Ripples 6/18/20

Written by Nancy Nabak, Communication Coordinator

A bird that sounds like a horse?  Or how about a wild laugh overheard at a cocktail party? The owner of these unusual sounds is an eight-inch secretive marsh bird called a “sora.”photo of sora preening

Because I work at Woodland Dunes, one might assume that it’s easy to get photos of these soras or any wildlife on any given day. Well, I’m certainly in the right geography, but “easy” is not the word I would use. It takes time after time of being in the right habitat, at just the right moment, with a bit of luck to get the photo you’ve been looking for, or one that just happens to drop in your lap.

Recently, I was out on the trails, discovering what was happening with spring, when I happened to come across a quiet sora preening.

If you’ve been on Cattail Trail at Woodland Dunes in the spring (the one that goes into the marsh), you’ve probably heard a sora call out and may have not known what it was. It’s an interesting marsh bird that vocalizes when looking for a mate, when feeding, and when alarmed – that’s when you usually hear the descending whinny sound. This is a common bird for our marsh, but often hard to see because it skulks among the cattails and tall marsh grasses. It’s roughly the size of a football and has long green legs with wide-spread toes so it can easily move in its aquatic garden.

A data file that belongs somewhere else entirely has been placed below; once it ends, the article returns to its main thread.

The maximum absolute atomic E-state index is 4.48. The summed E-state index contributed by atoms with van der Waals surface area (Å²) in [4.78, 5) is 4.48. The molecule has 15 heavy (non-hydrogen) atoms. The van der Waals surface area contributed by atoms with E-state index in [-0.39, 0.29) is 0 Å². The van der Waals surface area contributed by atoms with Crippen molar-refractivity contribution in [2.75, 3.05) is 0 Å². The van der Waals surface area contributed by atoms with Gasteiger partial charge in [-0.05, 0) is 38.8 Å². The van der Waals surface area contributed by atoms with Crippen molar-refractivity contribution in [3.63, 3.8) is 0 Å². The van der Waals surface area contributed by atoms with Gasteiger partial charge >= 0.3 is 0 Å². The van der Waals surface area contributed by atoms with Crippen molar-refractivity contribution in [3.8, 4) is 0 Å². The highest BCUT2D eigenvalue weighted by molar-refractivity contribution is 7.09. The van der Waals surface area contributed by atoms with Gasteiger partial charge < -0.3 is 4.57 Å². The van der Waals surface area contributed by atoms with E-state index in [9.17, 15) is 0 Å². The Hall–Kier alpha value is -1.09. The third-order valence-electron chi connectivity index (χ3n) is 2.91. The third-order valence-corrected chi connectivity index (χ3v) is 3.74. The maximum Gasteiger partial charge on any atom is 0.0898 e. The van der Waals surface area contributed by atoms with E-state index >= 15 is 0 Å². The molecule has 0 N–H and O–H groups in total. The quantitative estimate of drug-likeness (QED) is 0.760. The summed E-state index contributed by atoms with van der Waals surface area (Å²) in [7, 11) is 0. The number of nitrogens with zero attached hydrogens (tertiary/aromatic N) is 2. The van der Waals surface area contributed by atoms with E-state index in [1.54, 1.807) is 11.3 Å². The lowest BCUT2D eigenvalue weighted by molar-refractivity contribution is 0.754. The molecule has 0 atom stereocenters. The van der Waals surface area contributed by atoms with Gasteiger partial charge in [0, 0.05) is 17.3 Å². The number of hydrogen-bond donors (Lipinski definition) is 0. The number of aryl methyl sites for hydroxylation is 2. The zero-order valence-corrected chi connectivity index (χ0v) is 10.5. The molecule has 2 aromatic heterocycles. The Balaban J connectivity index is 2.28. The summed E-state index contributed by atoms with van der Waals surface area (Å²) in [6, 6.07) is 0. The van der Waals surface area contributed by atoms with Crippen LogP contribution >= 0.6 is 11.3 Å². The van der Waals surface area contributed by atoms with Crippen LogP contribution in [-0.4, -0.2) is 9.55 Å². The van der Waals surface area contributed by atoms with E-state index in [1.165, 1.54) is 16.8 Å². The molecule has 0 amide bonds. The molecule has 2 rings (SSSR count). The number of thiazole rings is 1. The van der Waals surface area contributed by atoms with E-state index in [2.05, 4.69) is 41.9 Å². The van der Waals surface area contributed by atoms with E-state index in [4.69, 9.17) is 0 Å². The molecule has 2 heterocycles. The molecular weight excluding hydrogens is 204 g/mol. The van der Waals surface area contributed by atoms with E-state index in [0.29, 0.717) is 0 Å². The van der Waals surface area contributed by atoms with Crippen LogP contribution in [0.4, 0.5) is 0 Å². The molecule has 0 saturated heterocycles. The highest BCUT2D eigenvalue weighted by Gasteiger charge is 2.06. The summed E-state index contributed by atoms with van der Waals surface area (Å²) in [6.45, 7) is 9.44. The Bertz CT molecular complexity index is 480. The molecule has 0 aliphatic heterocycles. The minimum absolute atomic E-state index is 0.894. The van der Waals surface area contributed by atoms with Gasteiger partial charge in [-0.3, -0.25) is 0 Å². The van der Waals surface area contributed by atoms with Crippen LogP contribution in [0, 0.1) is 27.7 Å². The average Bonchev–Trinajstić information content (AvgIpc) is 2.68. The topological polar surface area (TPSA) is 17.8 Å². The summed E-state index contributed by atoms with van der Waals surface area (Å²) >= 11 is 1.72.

So as I was walking Cattail Trail, I noticed a sora quietly preening in the open. To see a sora in the open is a bit rare, but to have it preen in front of you…well, that’s something special. I carefully took as many photos as I could of this wonderful bathing ballet, hoping that it would give me a front row seat to a show I’d never seen before. And it did.

I watched as it twisted its head backwards and rubbed feathers down its back. I watched it tuck its head under its wing and peck and poke. I watched it fluff and spread its feathers, just as we stretch our arms over our head when we’re tired.

Afterwards, I second-guessed myself on whether I should have taken a movie of this moment instead of stills. But then I realized I wouldn’t have these images where the feathers are fanned. Their elegance is so prominent. They deserve to be admired in one frozen look. This moment by moment preening session gave me new eyes for this unusual bird. I’ve always viewed it as striking and a bit funky looking, but now I see it as beautiful and touching as the Swan Lake ballet.

photo- Sora by Nancy Nabak


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